• Home insurance premiums (theft, fire, civil liability etc.). Please read my articles Home Insurance in Spain, Community of Owners’ Insurance Policies and How to Cancel your Home Insurance Policy in Spain. However claims arising from events that diminish the value of a dwelling are non-deductible i.e. fire.
• Utility invoices (electricity, water, gas and landline).
• Concierge, gardening & security services (i.e. gated communities).
• Rental publicity expenses.
• Home depreciation and amortization. The calculation is 3% on the highest value of the following two: home buying costs or cadastral value; the value of the land is excluded.
- The 100% tax allowance on letting to under thirty-year-olds is supressed as from the 1st of January 2015. The allowance is now 60% on the net income regardless of a tenant’s age.
II. Tax Returns to be Filed
Depending on which classification a landlord falls in, different tax models need to be filed. This section is already covered in detail by my article Non-Resident Taxation in Spain. Notwithstanding, I will do a brief summary for completion’s sake.
- Not renting out property.
Regardless you must file and pay an annual tax return called Non-resident Imputed Income Tax. This is tax model 210. It must be filed and paid before the 31st of December of each year. The details are already covered by my above-mentioned article.
- Renting out property in Spain
- Short-term (Private Holiday Lets)
Besides complying with the above annual requirement, you must file a quarterly tax return for model 210. This has associated higher professional fees from lawyers or economists as it is admin intensive. A tax model must be filed for each tenant. Additionally, a tax model must be filed for each joint owner of the property (think joint property ownership as in couples).
Landlords should note that this option is borderline to running an accommodation business that is advertised in specialized rental property portals over the net.
- Long-term Rentals
It suffices to file an annual tax return; again, tax model 210.
- Professional Rental Business
Professional rental businesses require VAT is filed on a quarterly and annual basis (tax models 303 and 390.). The business is equated to running a hotel accommodation.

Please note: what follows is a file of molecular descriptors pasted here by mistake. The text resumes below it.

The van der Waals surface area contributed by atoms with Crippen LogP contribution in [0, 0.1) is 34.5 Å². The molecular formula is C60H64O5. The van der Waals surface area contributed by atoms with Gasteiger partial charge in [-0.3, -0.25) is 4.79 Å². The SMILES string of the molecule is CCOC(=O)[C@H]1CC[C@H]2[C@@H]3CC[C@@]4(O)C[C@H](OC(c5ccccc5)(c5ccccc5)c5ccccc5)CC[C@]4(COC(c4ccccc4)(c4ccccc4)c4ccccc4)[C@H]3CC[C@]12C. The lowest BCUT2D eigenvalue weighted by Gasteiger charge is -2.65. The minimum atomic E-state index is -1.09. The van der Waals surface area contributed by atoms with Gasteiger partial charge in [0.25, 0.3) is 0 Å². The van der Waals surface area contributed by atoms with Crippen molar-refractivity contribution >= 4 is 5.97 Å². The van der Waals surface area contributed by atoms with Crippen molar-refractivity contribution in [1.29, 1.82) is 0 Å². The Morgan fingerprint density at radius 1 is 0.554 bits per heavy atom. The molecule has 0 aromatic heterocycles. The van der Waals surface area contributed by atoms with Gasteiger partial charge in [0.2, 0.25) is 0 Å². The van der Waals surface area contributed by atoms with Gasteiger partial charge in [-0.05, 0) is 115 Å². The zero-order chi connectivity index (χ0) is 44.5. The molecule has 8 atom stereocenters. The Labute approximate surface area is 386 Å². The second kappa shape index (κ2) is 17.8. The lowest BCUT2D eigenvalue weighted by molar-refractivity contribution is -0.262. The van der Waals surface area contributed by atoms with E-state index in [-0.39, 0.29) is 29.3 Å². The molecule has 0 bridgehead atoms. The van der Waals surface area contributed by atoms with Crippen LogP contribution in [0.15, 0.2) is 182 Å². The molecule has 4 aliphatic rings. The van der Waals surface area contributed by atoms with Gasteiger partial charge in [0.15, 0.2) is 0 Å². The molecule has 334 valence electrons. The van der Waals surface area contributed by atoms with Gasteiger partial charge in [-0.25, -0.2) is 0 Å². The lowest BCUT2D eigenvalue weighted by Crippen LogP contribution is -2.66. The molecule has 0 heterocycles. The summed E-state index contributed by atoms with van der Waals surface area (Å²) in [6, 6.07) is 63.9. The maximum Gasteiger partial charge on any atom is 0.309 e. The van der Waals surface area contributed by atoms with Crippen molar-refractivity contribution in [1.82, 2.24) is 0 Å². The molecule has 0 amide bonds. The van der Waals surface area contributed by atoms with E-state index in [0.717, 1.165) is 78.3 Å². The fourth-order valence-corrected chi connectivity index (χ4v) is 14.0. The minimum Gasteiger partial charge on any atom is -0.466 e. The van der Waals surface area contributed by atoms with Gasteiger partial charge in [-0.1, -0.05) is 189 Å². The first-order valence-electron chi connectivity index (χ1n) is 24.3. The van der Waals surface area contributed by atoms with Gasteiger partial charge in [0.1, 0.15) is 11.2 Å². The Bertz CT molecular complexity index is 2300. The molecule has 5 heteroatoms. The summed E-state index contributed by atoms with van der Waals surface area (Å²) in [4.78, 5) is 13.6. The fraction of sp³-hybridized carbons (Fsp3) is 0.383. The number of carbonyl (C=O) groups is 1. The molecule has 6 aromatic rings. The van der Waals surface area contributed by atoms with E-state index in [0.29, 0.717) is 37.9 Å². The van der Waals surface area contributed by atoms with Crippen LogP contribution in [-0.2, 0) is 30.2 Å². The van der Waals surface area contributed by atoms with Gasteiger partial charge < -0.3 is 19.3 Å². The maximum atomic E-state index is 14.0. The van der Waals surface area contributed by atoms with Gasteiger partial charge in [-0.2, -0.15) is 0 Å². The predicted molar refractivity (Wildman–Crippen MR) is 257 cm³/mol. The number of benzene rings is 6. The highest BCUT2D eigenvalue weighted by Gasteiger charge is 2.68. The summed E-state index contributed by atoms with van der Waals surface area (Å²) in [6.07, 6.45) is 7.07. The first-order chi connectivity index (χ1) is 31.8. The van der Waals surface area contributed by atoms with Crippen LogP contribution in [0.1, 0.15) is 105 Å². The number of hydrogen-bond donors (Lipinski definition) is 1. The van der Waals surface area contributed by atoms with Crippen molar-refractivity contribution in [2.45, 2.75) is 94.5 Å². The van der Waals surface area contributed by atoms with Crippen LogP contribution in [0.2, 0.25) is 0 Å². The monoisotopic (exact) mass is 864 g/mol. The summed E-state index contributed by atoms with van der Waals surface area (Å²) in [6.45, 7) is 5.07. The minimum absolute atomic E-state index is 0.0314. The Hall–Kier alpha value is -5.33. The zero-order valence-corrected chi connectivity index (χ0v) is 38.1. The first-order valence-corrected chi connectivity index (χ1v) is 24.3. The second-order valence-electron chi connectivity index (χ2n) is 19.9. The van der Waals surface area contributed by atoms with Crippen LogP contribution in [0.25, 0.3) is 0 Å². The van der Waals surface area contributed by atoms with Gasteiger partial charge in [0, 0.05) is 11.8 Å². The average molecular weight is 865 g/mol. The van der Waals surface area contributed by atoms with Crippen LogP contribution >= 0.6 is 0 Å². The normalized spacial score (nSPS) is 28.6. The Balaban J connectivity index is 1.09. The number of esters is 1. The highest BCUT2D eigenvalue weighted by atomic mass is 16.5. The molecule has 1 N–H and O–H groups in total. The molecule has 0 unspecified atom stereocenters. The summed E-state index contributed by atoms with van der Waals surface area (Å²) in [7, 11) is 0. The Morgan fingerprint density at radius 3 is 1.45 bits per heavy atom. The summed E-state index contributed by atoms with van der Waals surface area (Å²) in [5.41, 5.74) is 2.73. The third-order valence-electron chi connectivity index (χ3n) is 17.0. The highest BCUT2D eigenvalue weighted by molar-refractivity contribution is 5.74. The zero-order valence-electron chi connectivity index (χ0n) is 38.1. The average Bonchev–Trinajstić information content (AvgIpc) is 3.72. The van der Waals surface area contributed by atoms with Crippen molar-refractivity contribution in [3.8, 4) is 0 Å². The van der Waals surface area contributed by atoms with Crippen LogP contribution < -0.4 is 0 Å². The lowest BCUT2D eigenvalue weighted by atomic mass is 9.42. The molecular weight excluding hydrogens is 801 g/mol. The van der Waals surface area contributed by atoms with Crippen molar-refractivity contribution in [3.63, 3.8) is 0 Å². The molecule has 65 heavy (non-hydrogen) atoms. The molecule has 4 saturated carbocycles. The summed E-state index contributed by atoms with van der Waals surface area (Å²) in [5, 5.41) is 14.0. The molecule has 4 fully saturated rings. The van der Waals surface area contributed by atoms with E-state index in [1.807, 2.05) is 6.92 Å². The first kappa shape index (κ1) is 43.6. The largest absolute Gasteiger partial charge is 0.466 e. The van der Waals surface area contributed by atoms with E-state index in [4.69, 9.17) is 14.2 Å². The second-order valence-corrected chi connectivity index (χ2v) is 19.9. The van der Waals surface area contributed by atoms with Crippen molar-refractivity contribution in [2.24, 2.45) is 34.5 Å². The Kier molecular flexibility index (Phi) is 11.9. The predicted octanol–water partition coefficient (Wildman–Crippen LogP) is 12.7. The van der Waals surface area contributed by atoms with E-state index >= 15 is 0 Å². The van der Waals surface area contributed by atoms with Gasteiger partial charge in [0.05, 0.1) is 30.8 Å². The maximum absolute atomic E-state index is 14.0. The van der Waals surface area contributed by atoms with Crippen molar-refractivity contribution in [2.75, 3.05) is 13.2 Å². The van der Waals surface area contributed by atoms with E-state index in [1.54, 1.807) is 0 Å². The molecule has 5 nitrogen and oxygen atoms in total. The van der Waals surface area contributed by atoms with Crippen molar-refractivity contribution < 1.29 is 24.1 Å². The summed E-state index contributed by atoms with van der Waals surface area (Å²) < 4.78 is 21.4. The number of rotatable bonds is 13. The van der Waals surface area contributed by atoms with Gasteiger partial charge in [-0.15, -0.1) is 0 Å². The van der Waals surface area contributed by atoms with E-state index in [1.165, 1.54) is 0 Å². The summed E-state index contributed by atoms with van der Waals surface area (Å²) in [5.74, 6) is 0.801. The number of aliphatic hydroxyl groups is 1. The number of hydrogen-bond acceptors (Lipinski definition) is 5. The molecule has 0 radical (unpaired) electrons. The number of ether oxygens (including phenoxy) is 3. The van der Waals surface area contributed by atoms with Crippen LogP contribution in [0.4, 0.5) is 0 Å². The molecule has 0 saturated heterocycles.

As can be clearly surmised from the above, the taxation on private rentals may be somewhat labyrinthian given the fact that 17 different Autonomous Regions in Spain hold competence over it and rule accordingly. This requires the input of seasoned professionals to wade through the pitfalls and come out successfully.
Which is where we lawyers step in; hand-holding landlords and guiding them through the taxation ordeal to come up on top of it working the system.
“The minute you read something that you can’t understand, you can almost be sure that it was drawn up by a lawyer.” – Will Rogers.
William Penn Adair “Will” Rogers was a Cherokee-American cowboy, comedian, humourist, social commentator, vaudeville performer and actor. He was also the father of a well-known U.S. politician; nobody´s perfect.
Legal services Larraín Nesbitt Lawyers can offer you
- Renting in Spain: Top Ten Mistakes – 8th of June 2011
- Let-to-Buy in Spain: The Smart Choice – 8th of April 2012
- Letting in Spain: The Safe Way – 10th of October 2012
- New Measures to Bolster Spain’s Ailing Rental Market – 8th of July 2013
- Tenant Eviction in Spain – 8th of June 2014
- Holiday Rental Laws in Spain – 8th of March 2015
- House Hunting in Spain – The New York Times. June 2015
- Resurgent Spain: Málaga Sees Strong Sales – Mansion Global (The Wall Street Journal). December 2015
- Non-Resident Taxes in Spain – 8th December 2015
- Holiday Rental Laws in Andalusia (Decree 28/2016) – 8th of February 2016
- Decree 20/2002: Andalusia’s Holiday Rural Rental Decree – 8th of April 2016
- Urban Rental Law in Spain – Spain’s Tenancy Act – 8th May 2016
- Renting in Spain – Landlord’s Taxation – 8th of January 2017
- Renting in Spain: Non-Resident Landlord’s Rental Allowances – 13th of January 2017
Please note the information provided in this article is of general interest only and is not to be construed or intended as substitute for professional legal advice. This article may be posted freely in websites or other social media so long as the author is duly credited. Plagiarizing, whether in whole or in part, this article without crediting the author may result in criminal prosecution. VOV.
2.017 © Raymundo Larraín Nesbitt. All rights reserved.